During a divorce
process when parents are not able to agree on child custody
rights, a parenting coordination is often assigned to the case. A parenting coordinator can either be appointed by the court or agreed upon by both parents. A parenting coordinator has the right to make suggestions in the court during the divorce process, and many times the judge makes decisions based upon the best interest of the child
and the evidence that the parenting coordinator presents during the case. Read below the most commonly asked questions on parenting coordination.
What is a parenting coordinator?
A parenting coordinator is used in some states to resolve on-going issues with regard to child custody and visitation rights. This is usually a professional psychologist or a lawyer assigned by the court. The parenting coordinator usually meets parents on a regular basis, receives day-to-day questions and complaints regarding either party’s behavior, and makes suggestions to the parties. When a parenting coordinator makes suggestions, they prefer that the parents follow up and adhere to the suggestion. Legally, failure to act on the suggestions of a parenting coordinator could be used against either party in court.
Which states have passed a law on parenting coordinators?
As of May 2011, there are ten states that have passed laws pertaining to parenting coordinators. These include: Colorado since 2005, Idaho 2002, Louisiana 2007, New Hampshire 2009, North Carolina 2005, Oklahoma 2001, Oregon 2002, Texas 2005, Massachusetts and Florida since 2009.
In most of these states there is a law that requires the court to order parenting plans
to allow the minimum amount of parenting time and access with a the parent not receiving primary custody. According to the laws of many states and the AFCC guidelines, the parenting coordinator cannot change a court order. Only minor changes can be made with respect to parenting time or conditions including vacations, holidays, and temporary modification from the previous parenting plan that was allowed.
What authority does a parenting coordinator have?
Parenting coordinators have many different concerns when deciding on the parents’ relationship with their children. The scope of a parenting coordinator's role can include but is not limited to:
• Limiting the parents to where they can and cannot go during their daily visit with the child, and what activities are allowed.
• Preventing parents from talking about certain topics with their children.
• Receiving complaints from either parent on almost every subject about the other parent’s behavior during the past visit, and making decisions that the parties must follow. These could be about issues like sports that a child can attend, friends they can visit, religious services they can attend, the kind of food a parent can provide, and more.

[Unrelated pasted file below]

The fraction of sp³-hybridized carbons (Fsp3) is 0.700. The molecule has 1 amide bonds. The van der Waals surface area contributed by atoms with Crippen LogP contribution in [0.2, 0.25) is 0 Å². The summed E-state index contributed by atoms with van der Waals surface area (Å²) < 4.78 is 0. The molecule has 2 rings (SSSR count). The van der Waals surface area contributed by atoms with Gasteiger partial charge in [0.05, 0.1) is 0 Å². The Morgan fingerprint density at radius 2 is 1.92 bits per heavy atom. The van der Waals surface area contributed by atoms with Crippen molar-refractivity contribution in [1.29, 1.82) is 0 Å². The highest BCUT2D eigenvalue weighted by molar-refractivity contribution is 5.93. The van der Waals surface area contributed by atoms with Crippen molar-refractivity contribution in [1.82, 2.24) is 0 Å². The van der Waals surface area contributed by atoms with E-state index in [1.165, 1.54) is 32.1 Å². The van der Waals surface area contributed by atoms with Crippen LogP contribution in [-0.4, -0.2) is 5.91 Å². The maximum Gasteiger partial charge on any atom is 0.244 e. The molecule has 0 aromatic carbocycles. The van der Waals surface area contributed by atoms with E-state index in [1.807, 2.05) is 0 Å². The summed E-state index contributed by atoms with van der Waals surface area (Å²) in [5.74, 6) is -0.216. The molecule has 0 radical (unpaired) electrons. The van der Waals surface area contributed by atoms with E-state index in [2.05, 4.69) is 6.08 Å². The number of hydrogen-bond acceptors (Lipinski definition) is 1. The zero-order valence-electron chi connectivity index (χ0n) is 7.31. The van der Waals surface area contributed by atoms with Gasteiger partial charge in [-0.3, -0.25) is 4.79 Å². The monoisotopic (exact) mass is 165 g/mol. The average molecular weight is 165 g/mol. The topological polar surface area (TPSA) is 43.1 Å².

• Deciding, when the parents do not agree, on a non-urgent medical condition pertaining to the child.
• Deciding when, where and how long the family and friends of the non-custodial parent
can visit the child.
• Reporting any suspected child abuse to the Child Protective Services.
• And many more decisions considering the child best of interest.
If either parent does not agree with what the parenting coordinator has decided, then they can file a motion with the court to make a decision on the undecided issue. Either parent can ask to have a new parenting coordinator appointed to the case, but they would have to show enough proof to convince the court that this is a valid reason to remove the current parenting coordinator.
Can a parent obtain a parental coordination without having a lawyer?
A parent can file in court to resolve custody or visitation issues. The judge can assign a parenting coordinator or, after filing, both parents can agree on a mutually agreeable parenting coordinator and submit a consent order to the judge. If the parents are willing to put the time and research into the matter, many times they may not need a lawyer. However, if custody and visitation is involved, then it is often a good option to have representation by a lawyer.
Can a parenting coordinator make suggestions using the child’s therapist, when the therapist has never met with the child’s father?
Therapists can testify in the court about their impressions and suggestions. However, the other parent can try to deem therapist's testimony biased, untrustworthy or incorrect if the therapist has never spoken with the child’s father, and has made decisions without having all the required information.
The rights that a parenting coordinator has can be confusing at times. Some may want to know the rights a parenting coordinator has, or how to appoint a parenting coordinator during their divorce case. Only some states recognize the law for parenting coordinators and even in those states the laws may vary.